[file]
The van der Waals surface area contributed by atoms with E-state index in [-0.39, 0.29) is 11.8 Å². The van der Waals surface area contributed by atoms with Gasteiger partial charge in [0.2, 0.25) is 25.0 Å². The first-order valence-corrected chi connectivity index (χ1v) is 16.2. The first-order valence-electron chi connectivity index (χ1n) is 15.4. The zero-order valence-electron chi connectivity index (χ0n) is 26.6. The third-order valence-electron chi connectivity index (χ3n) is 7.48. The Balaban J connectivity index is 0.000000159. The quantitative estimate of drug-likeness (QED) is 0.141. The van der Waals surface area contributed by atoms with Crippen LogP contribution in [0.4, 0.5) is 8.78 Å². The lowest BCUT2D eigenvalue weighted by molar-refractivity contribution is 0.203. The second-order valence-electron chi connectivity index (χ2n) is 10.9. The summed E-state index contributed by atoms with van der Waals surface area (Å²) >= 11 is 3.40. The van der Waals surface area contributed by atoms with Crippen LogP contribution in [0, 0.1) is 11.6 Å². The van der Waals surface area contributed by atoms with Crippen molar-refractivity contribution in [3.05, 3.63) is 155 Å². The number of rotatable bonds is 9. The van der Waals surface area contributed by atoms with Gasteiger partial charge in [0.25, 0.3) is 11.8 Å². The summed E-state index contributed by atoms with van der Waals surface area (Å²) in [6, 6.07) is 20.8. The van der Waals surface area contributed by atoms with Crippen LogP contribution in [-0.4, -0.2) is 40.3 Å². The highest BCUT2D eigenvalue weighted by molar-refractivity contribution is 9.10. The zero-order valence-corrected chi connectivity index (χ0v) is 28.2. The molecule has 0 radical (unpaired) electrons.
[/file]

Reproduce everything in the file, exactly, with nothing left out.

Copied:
The van der Waals surface area contributed by atoms with E-state index in [-0.39, 0.29) is 11.8 Å². The van der Waals surface area contributed by atoms with Gasteiger partial charge in [0.2, 0.25) is 25.0 Å². The first-order valence-corrected chi connectivity index (χ1v) is 16.2. The first-order valence-electron chi connectivity index (χ1n) is 15.4. The zero-order valence-electron chi connectivity index (χ0n) is 26.6. The third-order valence-electron chi connectivity index (χ3n) is 7.48. The Balaban J connectivity index is 0.000000159. The quantitative estimate of drug-likeness (QED) is 0.141. The van der Waals surface area contributed by atoms with Crippen LogP contribution in [0.4, 0.5) is 8.78 Å². The lowest BCUT2D eigenvalue weighted by molar-refractivity contribution is 0.203. The second-order valence-electron chi connectivity index (χ2n) is 10.9. The summed E-state index contributed by atoms with van der Waals surface area (Å²) >= 11 is 3.40. The van der Waals surface area contributed by atoms with Crippen LogP contribution in [0, 0.1) is 11.6 Å². The van der Waals surface area contributed by atoms with Crippen molar-refractivity contribution in [3.05, 3.63) is 155 Å². The number of rotatable bonds is 9. The van der Waals surface area contributed by atoms with Gasteiger partial charge in [0.25, 0.3) is 11.8 Å². The summed E-state index contributed by atoms with van der Waals surface area (Å²) in [6, 6.07) is 20.8. The van der Waals surface area contributed by atoms with Crippen LogP contribution in [-0.4, -0.2) is 40.3 Å². The highest BCUT2D eigenvalue weighted by molar-refractivity contribution is 9.10. The zero-order valence-corrected chi connectivity index (χ0v) is 28.2. The molecule has 0 radical (unpaired) electrons.